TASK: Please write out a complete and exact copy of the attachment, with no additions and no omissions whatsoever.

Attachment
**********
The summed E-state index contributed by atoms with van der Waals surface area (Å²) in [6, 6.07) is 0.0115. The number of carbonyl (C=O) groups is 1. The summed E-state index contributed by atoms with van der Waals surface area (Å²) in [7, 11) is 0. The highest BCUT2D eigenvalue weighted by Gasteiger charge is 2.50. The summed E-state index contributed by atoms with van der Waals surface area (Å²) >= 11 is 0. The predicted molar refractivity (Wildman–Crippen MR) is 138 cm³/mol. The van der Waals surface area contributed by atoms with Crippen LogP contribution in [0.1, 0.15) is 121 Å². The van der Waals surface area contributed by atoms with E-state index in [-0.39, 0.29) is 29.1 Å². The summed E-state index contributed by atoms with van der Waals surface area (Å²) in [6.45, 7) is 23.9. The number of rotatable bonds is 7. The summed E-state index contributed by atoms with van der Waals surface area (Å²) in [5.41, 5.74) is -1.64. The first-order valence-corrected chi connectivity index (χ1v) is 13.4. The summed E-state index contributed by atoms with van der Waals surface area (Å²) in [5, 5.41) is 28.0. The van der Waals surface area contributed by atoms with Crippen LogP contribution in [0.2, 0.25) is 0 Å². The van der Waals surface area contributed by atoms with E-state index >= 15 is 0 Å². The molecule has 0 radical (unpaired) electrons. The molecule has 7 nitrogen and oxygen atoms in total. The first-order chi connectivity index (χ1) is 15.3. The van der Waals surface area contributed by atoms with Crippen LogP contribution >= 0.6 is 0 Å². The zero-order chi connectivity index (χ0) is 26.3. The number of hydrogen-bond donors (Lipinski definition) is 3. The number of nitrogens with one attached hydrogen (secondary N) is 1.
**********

The summed E-state index contributed by atoms with van der Waals surface area (Å²) in [6, 6.07) is 0.0115. The number of carbonyl (C=O) groups is 1. The summed E-state index contributed by atoms with van der Waals surface area (Å²) in [7, 11) is 0. The highest BCUT2D eigenvalue weighted by Gasteiger charge is 2.50. The summed E-state index contributed by atoms with van der Waals surface area (Å²) >= 11 is 0. The predicted molar refractivity (Wildman–Crippen MR) is 138 cm³/mol. The van der Waals surface area contributed by atoms with Crippen LogP contribution in [0.1, 0.15) is 121 Å². The van der Waals surface area contributed by atoms with E-state index in [-0.39, 0.29) is 29.1 Å². The summed E-state index contributed by atoms with van der Waals surface area (Å²) in [6.45, 7) is 23.9. The number of rotatable bonds is 7. The summed E-state index contributed by atoms with van der Waals surface area (Å²) in [5.41, 5.74) is -1.64. The first-order valence-corrected chi connectivity index (χ1v) is 13.4. The summed E-state index contributed by atoms with van der Waals surface area (Å²) in [5, 5.41) is 28.0. The van der Waals surface area contributed by atoms with Crippen LogP contribution in [0.2, 0.25) is 0 Å². The van der Waals surface area contributed by atoms with E-state index >= 15 is 0 Å². The molecule has 0 radical (unpaired) electrons. The molecule has 7 nitrogen and oxygen atoms in total. The first-order chi connectivity index (χ1) is 15.3. The van der Waals surface area contributed by atoms with Crippen LogP contribution >= 0.6 is 0 Å². The zero-order chi connectivity index (χ0) is 26.3. The number of hydrogen-bond donors (Lipinski definition) is 3. The number of nitrogens with one attached hydrogen (secondary N) is 1.